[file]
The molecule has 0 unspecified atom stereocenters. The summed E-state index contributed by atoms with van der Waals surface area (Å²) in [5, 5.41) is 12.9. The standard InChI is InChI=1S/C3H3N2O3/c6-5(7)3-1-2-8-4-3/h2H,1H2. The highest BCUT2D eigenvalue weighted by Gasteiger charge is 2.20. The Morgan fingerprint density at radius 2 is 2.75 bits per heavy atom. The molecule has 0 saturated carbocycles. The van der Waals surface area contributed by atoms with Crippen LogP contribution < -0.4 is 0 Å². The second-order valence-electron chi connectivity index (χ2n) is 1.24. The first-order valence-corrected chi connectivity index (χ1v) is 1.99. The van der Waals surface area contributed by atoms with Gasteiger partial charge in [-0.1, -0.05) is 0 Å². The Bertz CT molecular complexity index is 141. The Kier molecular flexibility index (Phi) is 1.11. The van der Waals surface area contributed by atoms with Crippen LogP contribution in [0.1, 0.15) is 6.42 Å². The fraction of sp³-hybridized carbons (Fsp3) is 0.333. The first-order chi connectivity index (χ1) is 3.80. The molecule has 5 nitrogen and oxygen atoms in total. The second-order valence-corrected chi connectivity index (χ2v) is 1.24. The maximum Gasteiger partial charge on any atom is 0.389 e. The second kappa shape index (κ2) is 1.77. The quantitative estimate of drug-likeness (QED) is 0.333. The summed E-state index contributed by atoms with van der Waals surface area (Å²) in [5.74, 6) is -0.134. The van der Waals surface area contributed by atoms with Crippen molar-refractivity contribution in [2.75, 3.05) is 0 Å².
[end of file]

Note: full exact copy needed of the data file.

The molecule has 0 unspecified atom stereocenters. The summed E-state index contributed by atoms with van der Waals surface area (Å²) in [5, 5.41) is 12.9. The standard InChI is InChI=1S/C3H3N2O3/c6-5(7)3-1-2-8-4-3/h2H,1H2. The highest BCUT2D eigenvalue weighted by Gasteiger charge is 2.20. The Morgan fingerprint density at radius 2 is 2.75 bits per heavy atom. The molecule has 0 saturated carbocycles. The van der Waals surface area contributed by atoms with Crippen LogP contribution < -0.4 is 0 Å². The second-order valence-electron chi connectivity index (χ2n) is 1.24. The first-order valence-corrected chi connectivity index (χ1v) is 1.99. The van der Waals surface area contributed by atoms with Gasteiger partial charge in [-0.1, -0.05) is 0 Å². The Bertz CT molecular complexity index is 141. The Kier molecular flexibility index (Phi) is 1.11. The van der Waals surface area contributed by atoms with Crippen LogP contribution in [0.1, 0.15) is 6.42 Å². The fraction of sp³-hybridized carbons (Fsp3) is 0.333. The first-order chi connectivity index (χ1) is 3.80. The molecule has 5 nitrogen and oxygen atoms in total. The second-order valence-corrected chi connectivity index (χ2v) is 1.24. The maximum Gasteiger partial charge on any atom is 0.389 e. The second kappa shape index (κ2) is 1.77. The quantitative estimate of drug-likeness (QED) is 0.333. The summed E-state index contributed by atoms with van der Waals surface area (Å²) in [5.74, 6) is -0.134. The van der Waals surface area contributed by atoms with Crippen molar-refractivity contribution in [2.75, 3.05) is 0 Å².